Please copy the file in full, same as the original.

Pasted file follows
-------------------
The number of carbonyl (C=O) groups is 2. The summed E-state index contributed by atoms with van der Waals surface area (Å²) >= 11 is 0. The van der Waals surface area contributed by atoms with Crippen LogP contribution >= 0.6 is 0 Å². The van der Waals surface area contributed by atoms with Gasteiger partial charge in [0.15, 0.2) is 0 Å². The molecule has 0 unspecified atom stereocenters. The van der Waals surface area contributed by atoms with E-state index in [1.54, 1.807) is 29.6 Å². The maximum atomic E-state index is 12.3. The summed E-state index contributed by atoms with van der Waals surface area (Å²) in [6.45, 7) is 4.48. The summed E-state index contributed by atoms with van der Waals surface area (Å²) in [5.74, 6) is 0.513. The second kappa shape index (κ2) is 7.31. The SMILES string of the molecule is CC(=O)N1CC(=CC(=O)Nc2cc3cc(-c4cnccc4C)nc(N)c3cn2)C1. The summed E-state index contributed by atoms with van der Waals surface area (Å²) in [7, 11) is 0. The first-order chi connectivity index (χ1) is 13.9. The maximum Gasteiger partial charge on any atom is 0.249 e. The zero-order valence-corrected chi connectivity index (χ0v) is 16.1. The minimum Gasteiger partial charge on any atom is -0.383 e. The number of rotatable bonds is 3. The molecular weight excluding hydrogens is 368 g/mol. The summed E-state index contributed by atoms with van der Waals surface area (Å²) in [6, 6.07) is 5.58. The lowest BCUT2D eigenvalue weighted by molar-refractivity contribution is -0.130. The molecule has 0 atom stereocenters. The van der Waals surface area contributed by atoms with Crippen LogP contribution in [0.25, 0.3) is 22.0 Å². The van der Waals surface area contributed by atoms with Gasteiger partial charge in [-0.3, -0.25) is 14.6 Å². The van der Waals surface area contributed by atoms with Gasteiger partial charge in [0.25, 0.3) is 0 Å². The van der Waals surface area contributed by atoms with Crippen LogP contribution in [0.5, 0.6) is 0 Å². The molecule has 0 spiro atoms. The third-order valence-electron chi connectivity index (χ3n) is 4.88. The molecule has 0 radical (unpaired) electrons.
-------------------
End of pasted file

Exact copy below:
The number of carbonyl (C=O) groups is 2. The summed E-state index contributed by atoms with van der Waals surface area (Å²) >= 11 is 0. The van der Waals surface area contributed by atoms with Crippen LogP contribution >= 0.6 is 0 Å². The van der Waals surface area contributed by atoms with Gasteiger partial charge in [0.15, 0.2) is 0 Å². The molecule has 0 unspecified atom stereocenters. The van der Waals surface area contributed by atoms with E-state index in [1.54, 1.807) is 29.6 Å². The maximum atomic E-state index is 12.3. The summed E-state index contributed by atoms with van der Waals surface area (Å²) in [6.45, 7) is 4.48. The summed E-state index contributed by atoms with van der Waals surface area (Å²) in [5.74, 6) is 0.513. The second kappa shape index (κ2) is 7.31. The SMILES string of the molecule is CC(=O)N1CC(=CC(=O)Nc2cc3cc(-c4cnccc4C)nc(N)c3cn2)C1. The summed E-state index contributed by atoms with van der Waals surface area (Å²) in [7, 11) is 0. The first-order chi connectivity index (χ1) is 13.9. The maximum Gasteiger partial charge on any atom is 0.249 e. The zero-order valence-corrected chi connectivity index (χ0v) is 16.1. The minimum Gasteiger partial charge on any atom is -0.383 e. The number of rotatable bonds is 3. The molecular weight excluding hydrogens is 368 g/mol. The summed E-state index contributed by atoms with van der Waals surface area (Å²) in [6, 6.07) is 5.58. The lowest BCUT2D eigenvalue weighted by molar-refractivity contribution is -0.130. The molecule has 0 atom stereocenters. The van der Waals surface area contributed by atoms with Crippen LogP contribution in [0.25, 0.3) is 22.0 Å². The van der Waals surface area contributed by atoms with Gasteiger partial charge in [-0.3, -0.25) is 14.6 Å². The van der Waals surface area contributed by atoms with Gasteiger partial charge in [0.25, 0.3) is 0 Å². The van der Waals surface area contributed by atoms with Crippen LogP contribution in [0.5, 0.6) is 0 Å². The molecule has 0 spiro atoms. The third-order valence-electron chi connectivity index (χ3n) is 4.88. The molecule has 0 radical (unpaired) electrons.